Tristan D. Lalla on Portraying Assassin’s Creed IV’s Adéwalé: “I Wanted to Make Him a Real Person”

on December 20, 2013 5:03 PM

As we have observed before, as video games become more advanced, so do the caliber of the performances given by the actors portraying the characters. The term voice-actor is largely being phased out in big-budget video games in the presence of performance-capture, giving true physical life to their performances. Thus, actors also have more input into the creative process behind forming their characters and the stories around them.

Assassin’s Creed IV: Black Flag‘s Tristan D. Lalla had that type of input pertaining to the character of Adéwalé that he portrayed in both the main game and recently-released downloadable content, Freedom Cry. Mr. Lalla outlined a close working relationship he had with the game’s Lead Writer, Darby McDevitt. “Early on in the conversation it started with him being a slave and I just said, “There’s a difference between being a slave and being enslaved,'” Mr. Lalla explained, “A slave is a mentality. It’s not an occupation like a doctor or maid or something. You don’t wake up and say I’m going to slave today. Someone who is enslaved doesn’t have a choice.”

As for the overall characterization of Adéwalé, the technology of performance-capture and his skill as actor afforded him the opportunity to make the character more human, and unforgettable:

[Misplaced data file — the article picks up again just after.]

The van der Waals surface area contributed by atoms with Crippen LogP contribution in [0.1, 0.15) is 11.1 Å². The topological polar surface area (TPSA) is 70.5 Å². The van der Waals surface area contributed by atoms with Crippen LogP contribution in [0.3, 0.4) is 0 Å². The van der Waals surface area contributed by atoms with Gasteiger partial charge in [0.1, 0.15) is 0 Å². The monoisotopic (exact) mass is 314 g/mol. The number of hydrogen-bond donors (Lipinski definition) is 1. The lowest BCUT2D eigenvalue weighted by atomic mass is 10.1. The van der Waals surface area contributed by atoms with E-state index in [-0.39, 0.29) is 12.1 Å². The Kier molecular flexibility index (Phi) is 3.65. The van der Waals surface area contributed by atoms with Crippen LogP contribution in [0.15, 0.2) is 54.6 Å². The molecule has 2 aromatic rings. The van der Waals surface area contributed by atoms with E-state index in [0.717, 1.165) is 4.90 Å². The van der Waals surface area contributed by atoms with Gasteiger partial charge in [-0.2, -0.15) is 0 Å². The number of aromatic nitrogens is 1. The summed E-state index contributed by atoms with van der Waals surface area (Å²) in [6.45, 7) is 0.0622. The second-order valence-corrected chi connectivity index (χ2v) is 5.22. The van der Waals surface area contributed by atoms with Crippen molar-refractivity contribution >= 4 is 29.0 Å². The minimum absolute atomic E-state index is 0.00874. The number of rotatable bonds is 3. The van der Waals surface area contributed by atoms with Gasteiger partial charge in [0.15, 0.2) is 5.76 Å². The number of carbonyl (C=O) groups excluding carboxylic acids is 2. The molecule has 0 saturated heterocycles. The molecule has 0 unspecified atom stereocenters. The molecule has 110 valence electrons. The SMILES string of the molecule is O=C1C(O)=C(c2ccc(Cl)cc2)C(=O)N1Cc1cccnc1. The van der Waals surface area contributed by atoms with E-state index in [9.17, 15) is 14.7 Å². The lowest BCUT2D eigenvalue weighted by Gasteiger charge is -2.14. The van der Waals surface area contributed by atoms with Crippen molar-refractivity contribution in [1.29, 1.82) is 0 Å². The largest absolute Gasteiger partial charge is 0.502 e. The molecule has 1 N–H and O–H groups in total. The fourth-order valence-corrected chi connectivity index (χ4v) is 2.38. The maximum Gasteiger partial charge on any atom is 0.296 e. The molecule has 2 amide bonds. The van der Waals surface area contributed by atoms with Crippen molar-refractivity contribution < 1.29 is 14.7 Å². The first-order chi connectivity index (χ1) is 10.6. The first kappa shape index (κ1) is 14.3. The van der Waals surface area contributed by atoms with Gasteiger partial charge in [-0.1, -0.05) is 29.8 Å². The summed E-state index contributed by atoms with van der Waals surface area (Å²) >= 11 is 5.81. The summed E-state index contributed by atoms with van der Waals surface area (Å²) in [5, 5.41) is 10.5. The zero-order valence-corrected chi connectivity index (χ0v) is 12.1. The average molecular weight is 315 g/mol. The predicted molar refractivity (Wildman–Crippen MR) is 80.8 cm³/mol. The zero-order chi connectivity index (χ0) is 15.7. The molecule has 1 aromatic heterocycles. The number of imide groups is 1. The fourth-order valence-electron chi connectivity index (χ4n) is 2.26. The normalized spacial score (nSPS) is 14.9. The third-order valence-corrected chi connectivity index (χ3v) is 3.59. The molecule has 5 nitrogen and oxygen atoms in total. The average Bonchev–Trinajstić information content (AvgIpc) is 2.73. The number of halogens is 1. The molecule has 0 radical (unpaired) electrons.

I wanted to make Adéwalé not just likeable, but empathetic in the sense that people will hear him speak and not feel like they’re being given an order but rather like they actually want to listen to what he’s saying. He needs a warm, earthy quality to his voice, but not just a command. I wanted to make him a real person that people can say, Wow, I can actually talk to this guy and if I have to fight with him he’s a badass and he can protect me.

Assassin’s Creed IV: Black Flag and its Freedom Cry DLC are available now.

 /  Staff Writer
David has been a gamer since childhood and enjoys games that are able to deliver fun and intricate gameplay alongside compelling and emotional narratives. He's also a huge fan of film, television, comic books, and literature. David has his B.A. in English Language Arts from CUNY John Jay College.